Insignificant correlation between post-operative swelling and early functional outcome after ankle fusion

Primadhi R.A., Prasetia R., Alpharian G., Rasyid H.N.


Swelling is a common complication following a foot and ankle surgery, and is one of the most prevalent complaints that patients present at the clinics. While it affects patients’ satisfaction, the relevance between the swelling and clinical outcome remains unclear.
Material and Methods
This study assessed volume of foot and ankle swelling in 112 patients with history of ankle fusion, the patients’ Foot Function Index (FFI) score, and patients’ satisfaction. The relationships between swelling volume and early outcomes were analysed with Pearson’s correlation coefficient and a scatter plot.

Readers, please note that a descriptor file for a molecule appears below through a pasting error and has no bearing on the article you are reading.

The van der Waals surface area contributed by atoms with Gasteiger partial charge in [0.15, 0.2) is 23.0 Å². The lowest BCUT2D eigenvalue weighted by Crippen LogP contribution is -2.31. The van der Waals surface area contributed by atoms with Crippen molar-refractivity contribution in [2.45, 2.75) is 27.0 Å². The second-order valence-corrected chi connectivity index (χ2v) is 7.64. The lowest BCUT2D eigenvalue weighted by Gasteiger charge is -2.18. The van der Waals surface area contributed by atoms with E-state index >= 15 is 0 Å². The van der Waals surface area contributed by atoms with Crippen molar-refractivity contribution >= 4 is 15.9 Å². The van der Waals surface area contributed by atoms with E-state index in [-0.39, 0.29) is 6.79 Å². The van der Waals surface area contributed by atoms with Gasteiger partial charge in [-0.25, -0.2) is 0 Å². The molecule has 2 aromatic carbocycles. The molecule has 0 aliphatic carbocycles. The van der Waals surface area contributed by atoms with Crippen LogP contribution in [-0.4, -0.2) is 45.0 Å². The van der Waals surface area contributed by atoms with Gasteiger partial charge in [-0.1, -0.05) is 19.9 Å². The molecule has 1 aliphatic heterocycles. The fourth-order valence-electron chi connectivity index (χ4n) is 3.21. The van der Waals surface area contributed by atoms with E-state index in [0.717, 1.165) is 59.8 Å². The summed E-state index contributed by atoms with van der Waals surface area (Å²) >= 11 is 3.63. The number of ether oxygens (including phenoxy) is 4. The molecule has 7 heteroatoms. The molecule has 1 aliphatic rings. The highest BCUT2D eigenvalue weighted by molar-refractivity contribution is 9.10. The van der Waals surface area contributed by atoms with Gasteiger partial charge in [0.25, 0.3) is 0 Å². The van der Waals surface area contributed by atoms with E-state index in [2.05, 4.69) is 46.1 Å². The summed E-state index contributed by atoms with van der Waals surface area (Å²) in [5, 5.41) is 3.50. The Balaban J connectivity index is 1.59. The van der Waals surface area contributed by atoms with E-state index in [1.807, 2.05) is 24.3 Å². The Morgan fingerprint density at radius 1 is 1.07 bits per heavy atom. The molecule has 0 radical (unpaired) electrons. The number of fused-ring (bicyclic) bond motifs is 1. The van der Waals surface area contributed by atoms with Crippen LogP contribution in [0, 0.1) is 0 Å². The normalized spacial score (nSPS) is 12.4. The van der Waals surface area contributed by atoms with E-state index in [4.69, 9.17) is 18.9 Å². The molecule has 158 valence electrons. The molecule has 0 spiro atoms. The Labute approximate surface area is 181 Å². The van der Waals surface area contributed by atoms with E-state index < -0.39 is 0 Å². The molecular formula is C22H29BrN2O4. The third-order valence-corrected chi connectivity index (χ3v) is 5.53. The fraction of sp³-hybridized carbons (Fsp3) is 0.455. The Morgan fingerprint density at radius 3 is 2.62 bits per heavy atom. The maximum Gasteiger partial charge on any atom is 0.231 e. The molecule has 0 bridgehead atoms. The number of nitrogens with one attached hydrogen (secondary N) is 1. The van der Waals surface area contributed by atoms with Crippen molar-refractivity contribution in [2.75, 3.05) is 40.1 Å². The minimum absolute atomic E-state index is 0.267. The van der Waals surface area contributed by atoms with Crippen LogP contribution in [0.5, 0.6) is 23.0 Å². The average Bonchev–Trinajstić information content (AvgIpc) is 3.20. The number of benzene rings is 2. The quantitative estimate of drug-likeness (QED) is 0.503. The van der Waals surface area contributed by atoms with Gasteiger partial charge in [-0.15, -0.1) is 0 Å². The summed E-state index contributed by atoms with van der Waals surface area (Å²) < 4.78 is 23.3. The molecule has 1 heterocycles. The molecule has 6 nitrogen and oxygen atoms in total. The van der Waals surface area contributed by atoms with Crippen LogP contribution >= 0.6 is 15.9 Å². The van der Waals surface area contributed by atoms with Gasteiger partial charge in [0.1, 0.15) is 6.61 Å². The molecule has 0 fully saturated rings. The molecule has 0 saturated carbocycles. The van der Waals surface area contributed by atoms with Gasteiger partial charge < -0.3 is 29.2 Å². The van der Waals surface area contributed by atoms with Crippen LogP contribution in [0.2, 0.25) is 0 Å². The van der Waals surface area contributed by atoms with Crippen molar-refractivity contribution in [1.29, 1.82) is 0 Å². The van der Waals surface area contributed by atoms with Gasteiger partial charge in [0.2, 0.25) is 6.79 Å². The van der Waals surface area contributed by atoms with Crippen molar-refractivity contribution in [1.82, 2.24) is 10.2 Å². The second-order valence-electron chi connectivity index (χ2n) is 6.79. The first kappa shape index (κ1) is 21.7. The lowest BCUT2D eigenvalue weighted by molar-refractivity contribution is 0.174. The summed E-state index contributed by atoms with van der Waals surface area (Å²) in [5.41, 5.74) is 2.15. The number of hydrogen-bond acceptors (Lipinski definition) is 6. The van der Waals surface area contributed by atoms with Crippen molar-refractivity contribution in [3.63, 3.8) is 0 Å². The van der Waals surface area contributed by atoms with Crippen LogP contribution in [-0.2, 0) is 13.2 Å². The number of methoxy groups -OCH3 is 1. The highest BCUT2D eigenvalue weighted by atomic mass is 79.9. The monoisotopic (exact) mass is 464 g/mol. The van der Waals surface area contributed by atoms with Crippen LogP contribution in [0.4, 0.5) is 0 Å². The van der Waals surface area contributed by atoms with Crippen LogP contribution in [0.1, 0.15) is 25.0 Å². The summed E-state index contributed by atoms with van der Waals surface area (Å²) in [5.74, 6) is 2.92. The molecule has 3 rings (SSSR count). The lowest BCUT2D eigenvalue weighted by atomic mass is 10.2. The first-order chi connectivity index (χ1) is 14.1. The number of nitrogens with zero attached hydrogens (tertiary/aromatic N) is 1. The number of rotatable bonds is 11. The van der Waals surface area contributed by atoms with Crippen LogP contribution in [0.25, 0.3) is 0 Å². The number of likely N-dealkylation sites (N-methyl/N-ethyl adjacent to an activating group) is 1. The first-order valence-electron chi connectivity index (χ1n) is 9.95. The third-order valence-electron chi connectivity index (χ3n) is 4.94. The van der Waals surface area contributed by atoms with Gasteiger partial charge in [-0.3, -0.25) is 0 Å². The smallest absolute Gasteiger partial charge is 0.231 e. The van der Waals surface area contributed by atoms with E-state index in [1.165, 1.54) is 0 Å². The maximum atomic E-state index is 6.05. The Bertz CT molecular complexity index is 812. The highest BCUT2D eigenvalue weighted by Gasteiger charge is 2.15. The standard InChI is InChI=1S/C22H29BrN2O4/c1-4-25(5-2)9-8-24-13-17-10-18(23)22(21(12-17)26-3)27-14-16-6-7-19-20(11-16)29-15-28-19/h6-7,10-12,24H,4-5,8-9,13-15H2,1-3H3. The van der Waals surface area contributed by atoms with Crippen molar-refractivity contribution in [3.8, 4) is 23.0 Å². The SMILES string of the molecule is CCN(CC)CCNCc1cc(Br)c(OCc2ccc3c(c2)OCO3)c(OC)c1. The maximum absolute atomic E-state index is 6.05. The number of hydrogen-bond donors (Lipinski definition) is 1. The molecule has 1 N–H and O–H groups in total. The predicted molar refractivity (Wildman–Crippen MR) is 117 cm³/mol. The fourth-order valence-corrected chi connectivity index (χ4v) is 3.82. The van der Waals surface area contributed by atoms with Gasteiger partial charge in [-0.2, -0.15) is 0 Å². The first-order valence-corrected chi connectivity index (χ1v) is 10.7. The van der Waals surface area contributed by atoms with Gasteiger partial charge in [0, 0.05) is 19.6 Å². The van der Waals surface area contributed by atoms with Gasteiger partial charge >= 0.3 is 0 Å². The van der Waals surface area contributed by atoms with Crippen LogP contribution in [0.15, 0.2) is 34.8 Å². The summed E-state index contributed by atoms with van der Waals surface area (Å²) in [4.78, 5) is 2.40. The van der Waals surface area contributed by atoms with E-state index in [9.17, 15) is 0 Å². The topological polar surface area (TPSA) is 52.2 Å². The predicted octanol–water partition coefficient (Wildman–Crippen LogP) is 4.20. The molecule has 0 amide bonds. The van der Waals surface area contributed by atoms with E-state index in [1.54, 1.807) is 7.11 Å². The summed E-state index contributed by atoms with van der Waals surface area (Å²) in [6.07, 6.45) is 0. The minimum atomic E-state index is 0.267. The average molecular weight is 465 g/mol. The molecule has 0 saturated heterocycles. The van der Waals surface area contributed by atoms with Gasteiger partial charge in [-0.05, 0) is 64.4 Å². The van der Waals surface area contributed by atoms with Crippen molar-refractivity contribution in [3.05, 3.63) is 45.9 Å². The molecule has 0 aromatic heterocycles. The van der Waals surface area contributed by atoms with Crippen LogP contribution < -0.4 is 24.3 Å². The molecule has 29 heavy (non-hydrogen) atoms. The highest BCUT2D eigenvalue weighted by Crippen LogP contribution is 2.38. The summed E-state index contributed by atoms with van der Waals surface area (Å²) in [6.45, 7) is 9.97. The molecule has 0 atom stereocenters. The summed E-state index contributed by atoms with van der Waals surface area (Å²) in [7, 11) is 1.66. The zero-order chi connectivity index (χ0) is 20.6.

The mean of swelling volume increase was 120.0 ± 96.2 ml (range 5 ~ 400 ml); pre-operative FFI score mean was 73.7 ± 4.8 % (range 68 % ~ 81 %), 3 months post-operative FFI score mean was 32.8 ± 5.0 % (range 22 % ~ 56 %) and satisfaction scale’s median was 1 (satisfied). In the correlation analysis, while the meaningful Pearson’s correlation coefficient was found with satisfaction scale, swelling volume showed a weak correlation of Pearson’s correlation test with FFI scores (R value = 0.190; p value = 0.045).
This study revealed that the swelling of the foot and ankle following ankle
fusion surgery are not associated with functional clinical outcome. However, because it affects the patients’ satisfaction, we emphasize the need to identify the problem and management of the swelling, while assuring them that the swelling does not correlate with the early functional outcome.


© Primadhi R.A., Prasetia R., Alpharian G., Rasyid H.N., 2020

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